I was reading Coding Horror’s How to Clean Up a Windows Spyware Infestation, and it struck me as surprising that someone of Jeff’s calibre could get himself in such a situation. However, I’m very appreciative of the fact that he shared his experience.
I have done a few Windows XP installations for friends as well, and I would like to share a two tips to make the process less painful:
- Always perform the installation offline! Do not even connect to your local network
- Always have a Windows Protector USB Toolkit in hand
In case you’re wondering why you should be performing a Windows XP installation without having an active Internet connection, you might want to read this article. Apparently, an Internet connected fresh Windows XP installation could be infected by malware in as soon as 12 minutes!
And what about the Windows Protector USB Toolkit thing? Well, that’s just a fancy name for a thumbdrive that has essential Windows applications that will help your installation be more secure.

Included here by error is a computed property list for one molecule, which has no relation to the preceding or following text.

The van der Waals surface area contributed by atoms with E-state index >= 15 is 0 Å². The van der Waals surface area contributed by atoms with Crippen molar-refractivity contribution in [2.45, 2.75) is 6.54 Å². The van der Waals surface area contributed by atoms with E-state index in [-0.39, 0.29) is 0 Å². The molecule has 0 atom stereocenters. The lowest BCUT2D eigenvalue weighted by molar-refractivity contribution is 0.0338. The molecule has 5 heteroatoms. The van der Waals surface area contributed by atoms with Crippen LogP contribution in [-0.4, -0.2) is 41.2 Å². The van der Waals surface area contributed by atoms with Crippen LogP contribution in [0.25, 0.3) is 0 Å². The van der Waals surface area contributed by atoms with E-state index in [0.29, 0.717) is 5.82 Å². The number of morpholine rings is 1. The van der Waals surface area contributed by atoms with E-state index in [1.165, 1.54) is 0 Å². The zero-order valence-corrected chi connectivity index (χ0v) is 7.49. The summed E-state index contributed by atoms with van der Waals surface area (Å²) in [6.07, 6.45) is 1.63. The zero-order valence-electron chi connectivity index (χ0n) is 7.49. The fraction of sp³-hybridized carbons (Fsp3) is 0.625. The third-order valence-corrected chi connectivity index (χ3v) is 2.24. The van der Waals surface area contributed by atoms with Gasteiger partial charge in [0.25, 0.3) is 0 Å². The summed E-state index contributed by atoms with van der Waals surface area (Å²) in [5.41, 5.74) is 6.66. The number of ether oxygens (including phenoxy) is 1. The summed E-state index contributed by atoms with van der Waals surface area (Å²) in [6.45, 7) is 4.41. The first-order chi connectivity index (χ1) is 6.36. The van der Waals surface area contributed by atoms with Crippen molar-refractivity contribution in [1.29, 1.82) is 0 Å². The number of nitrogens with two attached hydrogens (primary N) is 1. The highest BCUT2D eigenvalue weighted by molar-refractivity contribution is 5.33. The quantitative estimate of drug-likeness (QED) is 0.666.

What’s In The Windows Protector USB Toolkit
My Windows Protector USB Toolkit has the following stuff on it:
- The latest version of Spybot S&D along with its latest spyware detection update file
- The latest version of AVG Free along with a recent virus definition file
- The latest version of the Firefox web browser
- Up to date Windows Update files
For those of you who are wondering how to download Windows Update files in bulk, you will find this post by Jake Ludington to be very useful. It guides you how to do this in a very easy to understand manner.
I’m recommending Spybot S&D and AVG Free because they’re free (gratis) software. You can of course replace them with your own preferred anti-spyware and anti-virus programs. The most important thing is to remember to also have the latest definition files for your chosen programs as well.
Although IE is a capable browser, you need to update it as well for safe browsing. The only reason I’m recommending that you have Firefox in your Windows Protector USB Toolkit is that you may need to get on the web for a quick browse or two. Should such needs occur, you’ll be much better using a browser that has a small installer footprint.
What are your thoughts? Do you have your own Windows Protector toolkit?